Gene and Day live in the Newfield area. Their daughter and son-in-law, Nicole and Mike Hibbert have two daughters, Morgan and Faith
Tim Curtin’s energy and generosity has served the City of Stamford in many capacities over the years. His impact has spanned from supporting our culture and arts to preserving our history to improving our quality of life. And all done with humor, wisdom and spirit.
After Tim graduated from high school, he enlisted in the U.S. Navy during closing months of World War II and served on the aircraft carrier U.S.S. Wasp. He earned his Bachelor of Science from Boston College, his Juris Doctorate from Seton Hall University Law School and his M.B.A. from the University of Connecticut. While attending Georgetown Law School, Tim met his future wife, Fay, where, as two ardent art lovers, they took advantage of Washington, D.C.’s museums and cultural events – passions that Stamford later benefited.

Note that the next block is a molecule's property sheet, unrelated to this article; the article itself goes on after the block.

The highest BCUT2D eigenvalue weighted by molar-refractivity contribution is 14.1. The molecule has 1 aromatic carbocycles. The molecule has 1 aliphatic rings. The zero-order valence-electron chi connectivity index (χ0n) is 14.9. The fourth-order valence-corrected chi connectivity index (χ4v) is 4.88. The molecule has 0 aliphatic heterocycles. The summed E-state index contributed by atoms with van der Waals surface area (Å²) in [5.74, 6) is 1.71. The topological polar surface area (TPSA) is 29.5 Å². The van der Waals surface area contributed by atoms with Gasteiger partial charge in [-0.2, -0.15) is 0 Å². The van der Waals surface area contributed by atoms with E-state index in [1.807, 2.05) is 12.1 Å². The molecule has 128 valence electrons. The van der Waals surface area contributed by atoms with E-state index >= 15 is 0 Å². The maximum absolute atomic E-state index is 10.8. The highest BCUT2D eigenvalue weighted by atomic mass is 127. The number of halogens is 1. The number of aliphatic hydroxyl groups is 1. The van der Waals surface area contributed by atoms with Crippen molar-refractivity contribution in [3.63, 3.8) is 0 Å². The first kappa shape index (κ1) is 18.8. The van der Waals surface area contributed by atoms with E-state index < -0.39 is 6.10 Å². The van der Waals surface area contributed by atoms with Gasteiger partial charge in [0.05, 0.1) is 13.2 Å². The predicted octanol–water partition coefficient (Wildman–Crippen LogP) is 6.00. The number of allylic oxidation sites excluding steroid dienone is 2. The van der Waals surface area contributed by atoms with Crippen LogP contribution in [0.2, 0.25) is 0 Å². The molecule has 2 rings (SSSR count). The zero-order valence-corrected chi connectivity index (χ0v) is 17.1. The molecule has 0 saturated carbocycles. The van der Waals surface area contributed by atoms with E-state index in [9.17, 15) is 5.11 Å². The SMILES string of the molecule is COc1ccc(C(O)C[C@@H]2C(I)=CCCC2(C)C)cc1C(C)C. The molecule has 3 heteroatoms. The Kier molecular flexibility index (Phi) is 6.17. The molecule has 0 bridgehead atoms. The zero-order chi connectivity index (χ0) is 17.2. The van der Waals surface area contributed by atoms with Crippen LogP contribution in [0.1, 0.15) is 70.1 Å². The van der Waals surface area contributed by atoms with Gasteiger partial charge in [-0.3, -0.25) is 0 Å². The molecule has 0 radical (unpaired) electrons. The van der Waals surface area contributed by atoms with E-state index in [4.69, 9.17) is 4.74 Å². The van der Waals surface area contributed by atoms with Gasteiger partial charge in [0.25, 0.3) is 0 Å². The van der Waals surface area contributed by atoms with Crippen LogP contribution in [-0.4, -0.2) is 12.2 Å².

Tim joined the FBI and served in the agency for 13 years. He participated in the landmark 1964 investigation that solved the murders of three voting rights activists immortalized in the film Mississippi Burning and the case in which the stolen Krupp Diamond was recovered. He also worked on several high-profile organized crime cases.
On leaving the FBI, Tim moved to Stamford to work for CIBA-Geigy. Almost as soon as he and his family moved to Stamford in the mid-1960s, he began demonstrating his commitment to public service. Over the past five decades, Tim has served in leadership positions in city government that included the Planning Board, the Stamford Fire Commission, the Stamford Water Pollution Control Authority, the Stamford Cultural Development Corp. and the Stamford Partnership.